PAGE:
No, the age of the passenger does not matter. If the passenger is not a family member, they can only have one passenger in the vehicle, unless the driver’s parent or guardian is in the vehicle.


Would I need to present proof of relationship for additional passengers?


Proof of relationship is not required by law, but it could be helpful to avoid being charged with a violation.


Are there exceptions for 16-year-old drivers to take more than one unrelated passenger to school or school activities?


No, 16-year-old licensed drivers are not permitted to transport more than one person who is not a family member at any time, unless the driver’s parent or guardian is in the vehicle as well.


Students carpool to and from school and activities. Allowing fewer passengers in one vehicle increases the amount of vehicles operated, as well as increases emissions. Why increase the likelihood of more crashes?


Statistics indicate a higher rate of accidents/fatalities to and from school when groups of teenagers are riding in one vehicle.


Why were the restricted hours expanded from 1 a.m.-5 a.m. to midnight-6 a.m.?


Statistics indicate more accidents/fatalities occur during these hours.


How are these new laws going to be enforced?


Whoever violates having more than one passenger in the vehicle, who is not a family member, is guilty of a minor misdemeanor. It is a primary violation, meaning law enforcement can pull over a vehicle solely for violating the passenger limit law; they do not have to see any other violations. A restricted nighttime hours violation is secondary, so law enforcement would need another reason to pull the vehicle over.


Is there a standard document used for verification of hours worked during restricted times?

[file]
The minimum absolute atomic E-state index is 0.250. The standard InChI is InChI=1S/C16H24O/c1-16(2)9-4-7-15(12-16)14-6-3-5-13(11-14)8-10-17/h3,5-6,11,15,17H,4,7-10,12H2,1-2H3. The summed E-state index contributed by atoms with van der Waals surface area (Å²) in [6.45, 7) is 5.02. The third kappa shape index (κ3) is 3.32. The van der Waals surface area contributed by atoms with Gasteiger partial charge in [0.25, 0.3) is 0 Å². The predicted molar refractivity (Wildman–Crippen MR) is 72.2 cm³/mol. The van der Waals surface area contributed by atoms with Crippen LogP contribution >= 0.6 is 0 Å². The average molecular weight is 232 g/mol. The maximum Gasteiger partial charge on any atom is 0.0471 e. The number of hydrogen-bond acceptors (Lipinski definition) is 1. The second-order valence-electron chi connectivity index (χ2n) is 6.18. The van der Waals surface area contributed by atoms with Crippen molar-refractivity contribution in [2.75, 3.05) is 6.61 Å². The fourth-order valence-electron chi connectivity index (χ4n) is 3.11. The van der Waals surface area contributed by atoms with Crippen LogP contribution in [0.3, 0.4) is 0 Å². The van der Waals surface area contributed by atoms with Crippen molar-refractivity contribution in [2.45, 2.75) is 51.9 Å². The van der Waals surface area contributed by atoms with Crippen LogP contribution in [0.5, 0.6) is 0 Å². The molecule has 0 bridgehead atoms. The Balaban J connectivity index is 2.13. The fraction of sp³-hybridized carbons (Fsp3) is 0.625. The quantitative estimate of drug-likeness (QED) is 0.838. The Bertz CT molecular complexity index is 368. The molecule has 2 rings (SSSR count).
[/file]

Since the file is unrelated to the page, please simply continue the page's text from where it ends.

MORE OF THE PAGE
Yes, the DPS 2825 provided by the Registrar of Motor Vehicles, located on the Internet at If you do not have this form, written documentation from the employer shall be accepted.


Does the written documentation have to be carried with me while I am operating a vehicle?

Yes, the written documentation must be in your immediate possession when driving during restricted hours.


Will restrictions enforced as a result of a moving violation during the first six months after the person is issued the probationary license be from the date of offense or the date of conviction?


The offense date must be within six months of the date the person received the probationary license, but the restriction runs six months from the date of conviction. Also, the law is not retro-active, so it only applies to a conviction date of April 6, 2007 or later.


Why is the restriction enforced as a result of a moving violation during the first six months after the person is issued the probationary license, six months for some but less than six months for others?


The restriction is only for individuals less than 17 years of age. Therefore, if the violation occurred less than six months from an individuals 17th birthday, the restriction would end on their 17th birthday, unless the restriction is a court-ordered restriction.